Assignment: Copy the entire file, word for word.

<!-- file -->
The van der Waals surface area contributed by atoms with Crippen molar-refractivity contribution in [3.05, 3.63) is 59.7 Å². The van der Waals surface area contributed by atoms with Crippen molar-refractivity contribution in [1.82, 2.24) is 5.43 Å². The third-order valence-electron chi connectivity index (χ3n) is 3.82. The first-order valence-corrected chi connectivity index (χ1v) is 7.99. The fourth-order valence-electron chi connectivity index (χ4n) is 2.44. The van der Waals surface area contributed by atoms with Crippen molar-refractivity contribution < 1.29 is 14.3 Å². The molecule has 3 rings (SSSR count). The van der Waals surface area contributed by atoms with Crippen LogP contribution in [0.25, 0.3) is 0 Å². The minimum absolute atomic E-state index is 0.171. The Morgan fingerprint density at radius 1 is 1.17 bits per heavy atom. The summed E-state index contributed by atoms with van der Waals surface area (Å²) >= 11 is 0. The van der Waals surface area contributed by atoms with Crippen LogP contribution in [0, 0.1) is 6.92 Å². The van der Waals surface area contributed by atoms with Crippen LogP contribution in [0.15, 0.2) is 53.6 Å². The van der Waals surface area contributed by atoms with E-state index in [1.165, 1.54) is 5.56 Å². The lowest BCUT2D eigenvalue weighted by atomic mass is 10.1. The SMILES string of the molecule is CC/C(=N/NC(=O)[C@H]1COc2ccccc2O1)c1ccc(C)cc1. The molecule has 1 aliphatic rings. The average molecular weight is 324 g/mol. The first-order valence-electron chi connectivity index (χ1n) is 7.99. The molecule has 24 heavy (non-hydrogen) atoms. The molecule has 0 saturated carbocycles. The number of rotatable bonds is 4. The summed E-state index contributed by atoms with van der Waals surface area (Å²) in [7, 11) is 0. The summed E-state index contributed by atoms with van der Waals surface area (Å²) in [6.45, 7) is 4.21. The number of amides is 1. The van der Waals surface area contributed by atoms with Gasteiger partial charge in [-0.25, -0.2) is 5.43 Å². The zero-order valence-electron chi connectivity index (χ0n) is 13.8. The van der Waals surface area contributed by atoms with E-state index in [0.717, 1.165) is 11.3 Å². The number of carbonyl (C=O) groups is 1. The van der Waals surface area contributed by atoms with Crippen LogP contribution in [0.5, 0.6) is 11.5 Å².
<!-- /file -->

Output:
The van der Waals surface area contributed by atoms with Crippen molar-refractivity contribution in [3.05, 3.63) is 59.7 Å². The van der Waals surface area contributed by atoms with Crippen molar-refractivity contribution in [1.82, 2.24) is 5.43 Å². The third-order valence-electron chi connectivity index (χ3n) is 3.82. The first-order valence-corrected chi connectivity index (χ1v) is 7.99. The fourth-order valence-electron chi connectivity index (χ4n) is 2.44. The van der Waals surface area contributed by atoms with Crippen molar-refractivity contribution < 1.29 is 14.3 Å². The molecule has 3 rings (SSSR count). The van der Waals surface area contributed by atoms with Crippen LogP contribution in [0.25, 0.3) is 0 Å². The minimum absolute atomic E-state index is 0.171. The Morgan fingerprint density at radius 1 is 1.17 bits per heavy atom. The summed E-state index contributed by atoms with van der Waals surface area (Å²) >= 11 is 0. The van der Waals surface area contributed by atoms with Crippen LogP contribution in [0, 0.1) is 6.92 Å². The van der Waals surface area contributed by atoms with Crippen LogP contribution in [0.15, 0.2) is 53.6 Å². The van der Waals surface area contributed by atoms with E-state index in [1.165, 1.54) is 5.56 Å². The lowest BCUT2D eigenvalue weighted by atomic mass is 10.1. The SMILES string of the molecule is CC/C(=N/NC(=O)[C@H]1COc2ccccc2O1)c1ccc(C)cc1. The molecule has 1 aliphatic rings. The average molecular weight is 324 g/mol. The first-order valence-electron chi connectivity index (χ1n) is 7.99. The molecule has 24 heavy (non-hydrogen) atoms. The molecule has 0 saturated carbocycles. The number of rotatable bonds is 4. The summed E-state index contributed by atoms with van der Waals surface area (Å²) in [7, 11) is 0. The summed E-state index contributed by atoms with van der Waals surface area (Å²) in [6.45, 7) is 4.21. The number of amides is 1. The van der Waals surface area contributed by atoms with Gasteiger partial charge in [-0.25, -0.2) is 5.43 Å². The zero-order valence-electron chi connectivity index (χ0n) is 13.8. The van der Waals surface area contributed by atoms with E-state index in [0.717, 1.165) is 11.3 Å². The number of carbonyl (C=O) groups is 1. The van der Waals surface area contributed by atoms with Crippen LogP contribution in [0.5, 0.6) is 11.5 Å².